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Social Marketing

Chris Hambly's picture
Submitted by Chris Hambly on 27 April 2010 - 3:22pm

Social marketing could be described as conventional advertising doing community service. Since it’s inception in the 1970’s it has a long history of subtly influencing public behavior and attitudes about a variety of sensitive issues. It’s purpose is to serve the greater good rather than being a for profit venture. Public service announcements and other broad scale campaigns are common place to help educate the general public on everything from seat belt safety to cancer prevention.

Social marketing requires the same in depth research as traditional marketing. But the approach begins with finding out the needs of a specific group and designing a program around that target audience. There must be an offer of a product whether tangible or intangible. The target audience must be educated about the benefits of the offering as well as a value assigned to said product. There must also be a motivating factor for the targeted group to make use of the product. In certain cases there may be distribution points. For example an HIV campaign may entail giving away free condoms at concerts or clubs. Many major cities have clean syringe campaigns to prevent the spread of HIV through drug use. The motivation to stay healthy and halt the spread of the disease may also remove the stigma associated with it when the group recognizes the benefits.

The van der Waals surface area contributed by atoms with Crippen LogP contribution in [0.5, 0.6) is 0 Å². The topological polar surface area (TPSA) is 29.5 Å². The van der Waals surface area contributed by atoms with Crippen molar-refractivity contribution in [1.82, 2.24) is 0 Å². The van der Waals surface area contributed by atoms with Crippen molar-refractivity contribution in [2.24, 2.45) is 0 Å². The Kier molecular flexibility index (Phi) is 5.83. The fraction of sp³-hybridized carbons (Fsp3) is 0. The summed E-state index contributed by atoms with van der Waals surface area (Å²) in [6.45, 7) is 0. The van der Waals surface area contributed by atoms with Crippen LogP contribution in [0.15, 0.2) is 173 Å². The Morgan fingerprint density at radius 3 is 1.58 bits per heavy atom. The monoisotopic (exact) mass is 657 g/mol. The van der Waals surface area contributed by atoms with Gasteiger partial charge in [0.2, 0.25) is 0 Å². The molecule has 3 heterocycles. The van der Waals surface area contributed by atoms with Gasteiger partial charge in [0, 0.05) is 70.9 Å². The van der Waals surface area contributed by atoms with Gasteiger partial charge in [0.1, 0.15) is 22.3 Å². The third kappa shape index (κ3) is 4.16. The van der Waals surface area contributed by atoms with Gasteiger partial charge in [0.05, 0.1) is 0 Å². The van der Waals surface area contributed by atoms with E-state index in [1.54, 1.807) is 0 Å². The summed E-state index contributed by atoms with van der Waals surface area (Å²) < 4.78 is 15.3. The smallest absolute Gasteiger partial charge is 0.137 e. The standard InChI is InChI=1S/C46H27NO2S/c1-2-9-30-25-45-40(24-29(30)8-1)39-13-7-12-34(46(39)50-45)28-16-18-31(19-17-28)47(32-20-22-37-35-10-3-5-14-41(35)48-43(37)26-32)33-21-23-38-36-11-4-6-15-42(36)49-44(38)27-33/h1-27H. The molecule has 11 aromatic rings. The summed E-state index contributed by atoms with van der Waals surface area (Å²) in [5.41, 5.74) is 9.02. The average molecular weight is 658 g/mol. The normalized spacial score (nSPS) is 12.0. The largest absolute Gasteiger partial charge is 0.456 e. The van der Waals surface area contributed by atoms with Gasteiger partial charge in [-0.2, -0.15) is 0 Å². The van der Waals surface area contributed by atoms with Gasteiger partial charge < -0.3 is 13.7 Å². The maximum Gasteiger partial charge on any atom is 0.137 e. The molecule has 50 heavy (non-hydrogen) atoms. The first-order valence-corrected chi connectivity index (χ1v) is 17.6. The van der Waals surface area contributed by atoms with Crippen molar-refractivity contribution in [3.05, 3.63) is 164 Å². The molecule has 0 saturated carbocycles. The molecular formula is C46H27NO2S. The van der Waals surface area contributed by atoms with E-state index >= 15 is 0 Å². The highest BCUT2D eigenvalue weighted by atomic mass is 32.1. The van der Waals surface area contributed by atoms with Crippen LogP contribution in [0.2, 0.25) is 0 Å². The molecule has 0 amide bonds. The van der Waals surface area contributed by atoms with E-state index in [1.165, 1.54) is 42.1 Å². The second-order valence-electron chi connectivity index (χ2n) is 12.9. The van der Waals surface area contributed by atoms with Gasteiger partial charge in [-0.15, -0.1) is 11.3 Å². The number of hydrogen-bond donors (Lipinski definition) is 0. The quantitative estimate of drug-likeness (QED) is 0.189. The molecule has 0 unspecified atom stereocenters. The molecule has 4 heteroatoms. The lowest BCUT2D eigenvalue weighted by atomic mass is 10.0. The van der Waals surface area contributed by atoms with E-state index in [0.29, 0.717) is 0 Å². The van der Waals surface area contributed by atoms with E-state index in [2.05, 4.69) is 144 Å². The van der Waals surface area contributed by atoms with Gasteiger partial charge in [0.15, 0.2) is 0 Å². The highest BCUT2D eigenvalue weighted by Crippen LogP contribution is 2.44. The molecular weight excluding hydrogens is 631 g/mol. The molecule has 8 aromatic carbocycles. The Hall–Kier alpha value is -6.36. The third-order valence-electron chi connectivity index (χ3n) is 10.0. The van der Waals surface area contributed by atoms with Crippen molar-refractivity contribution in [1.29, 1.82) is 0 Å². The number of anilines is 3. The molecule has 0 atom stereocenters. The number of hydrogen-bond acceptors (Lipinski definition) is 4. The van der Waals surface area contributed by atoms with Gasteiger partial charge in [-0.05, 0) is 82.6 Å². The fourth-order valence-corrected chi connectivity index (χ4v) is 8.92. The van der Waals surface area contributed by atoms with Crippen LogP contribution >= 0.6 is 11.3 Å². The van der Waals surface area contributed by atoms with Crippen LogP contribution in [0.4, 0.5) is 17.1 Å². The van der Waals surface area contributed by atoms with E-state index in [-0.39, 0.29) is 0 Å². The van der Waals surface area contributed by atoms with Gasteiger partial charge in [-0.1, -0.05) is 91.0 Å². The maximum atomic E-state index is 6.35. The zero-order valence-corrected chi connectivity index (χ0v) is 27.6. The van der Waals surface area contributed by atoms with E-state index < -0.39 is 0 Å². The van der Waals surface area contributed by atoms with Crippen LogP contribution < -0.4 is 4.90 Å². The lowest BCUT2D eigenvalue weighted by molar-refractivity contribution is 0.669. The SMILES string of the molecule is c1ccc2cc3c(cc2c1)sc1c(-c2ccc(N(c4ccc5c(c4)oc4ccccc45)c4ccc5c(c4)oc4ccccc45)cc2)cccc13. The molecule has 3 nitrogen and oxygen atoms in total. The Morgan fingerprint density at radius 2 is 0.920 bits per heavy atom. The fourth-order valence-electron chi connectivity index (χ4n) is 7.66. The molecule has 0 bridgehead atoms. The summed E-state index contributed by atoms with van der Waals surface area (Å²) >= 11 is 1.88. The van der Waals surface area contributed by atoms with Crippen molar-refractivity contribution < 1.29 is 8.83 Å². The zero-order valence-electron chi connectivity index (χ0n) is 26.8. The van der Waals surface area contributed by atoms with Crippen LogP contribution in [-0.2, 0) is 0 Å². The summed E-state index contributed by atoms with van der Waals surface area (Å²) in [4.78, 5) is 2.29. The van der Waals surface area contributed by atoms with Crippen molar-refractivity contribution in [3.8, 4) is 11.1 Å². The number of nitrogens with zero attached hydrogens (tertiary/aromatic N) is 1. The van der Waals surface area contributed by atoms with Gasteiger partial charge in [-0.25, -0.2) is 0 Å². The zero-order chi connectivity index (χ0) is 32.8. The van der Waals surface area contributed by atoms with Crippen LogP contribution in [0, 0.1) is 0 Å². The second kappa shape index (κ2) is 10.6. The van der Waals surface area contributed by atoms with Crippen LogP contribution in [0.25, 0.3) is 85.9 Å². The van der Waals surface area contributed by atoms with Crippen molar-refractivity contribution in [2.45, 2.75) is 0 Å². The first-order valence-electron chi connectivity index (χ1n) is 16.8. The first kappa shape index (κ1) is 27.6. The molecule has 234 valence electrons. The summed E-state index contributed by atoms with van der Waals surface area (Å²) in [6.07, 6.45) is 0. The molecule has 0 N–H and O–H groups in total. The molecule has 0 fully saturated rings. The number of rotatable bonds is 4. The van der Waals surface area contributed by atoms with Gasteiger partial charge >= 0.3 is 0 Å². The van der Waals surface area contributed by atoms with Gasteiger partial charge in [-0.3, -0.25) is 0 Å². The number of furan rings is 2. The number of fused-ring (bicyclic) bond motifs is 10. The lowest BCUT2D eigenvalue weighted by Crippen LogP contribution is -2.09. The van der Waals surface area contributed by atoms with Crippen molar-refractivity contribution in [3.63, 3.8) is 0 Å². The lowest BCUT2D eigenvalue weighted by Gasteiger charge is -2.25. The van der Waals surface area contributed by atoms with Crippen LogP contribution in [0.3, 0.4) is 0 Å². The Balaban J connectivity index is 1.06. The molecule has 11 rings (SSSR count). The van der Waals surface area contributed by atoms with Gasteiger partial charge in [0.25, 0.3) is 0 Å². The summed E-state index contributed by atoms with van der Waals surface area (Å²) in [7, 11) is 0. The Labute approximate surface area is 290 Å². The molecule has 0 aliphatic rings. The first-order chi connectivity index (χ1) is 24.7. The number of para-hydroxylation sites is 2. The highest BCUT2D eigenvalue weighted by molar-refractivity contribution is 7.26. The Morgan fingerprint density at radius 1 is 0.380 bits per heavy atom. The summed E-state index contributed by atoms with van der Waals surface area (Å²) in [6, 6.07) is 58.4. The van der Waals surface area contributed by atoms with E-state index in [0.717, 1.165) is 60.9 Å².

The next phase is promotion which will exceed customary media channels. There are issues that may require the cooperation of a number of entities to promote the cause. It may encompass government agencies, private companies, community service groups, and even schools systems being brought together to spread the word. In the case of health and safety concerns, when the US government wanted to stress the importance of child safety seats, several insurance companies held events to demonstrate the proper way to install car seats. The overall effect was a drastic drop in children being injured in accidents because they were not secure within the vehicle.
 
Social marketing does require the same planning as commercial applications. There must be short and long term goals. There must be assessments as to the effectiveness of the program. It can be difficult to tell if the program achieved the desired goal of getting the group to change life long behaviors or beliefs. There maybe adjustments over time to reach a broader or narrower group. Over time it is advisable to conduct periodic surveys to fine tune the program. Social marketing is vital in terms of being able to reach out to various groups on their level. It takes the approach of speaking their language in order to benefit society as a whole.
 
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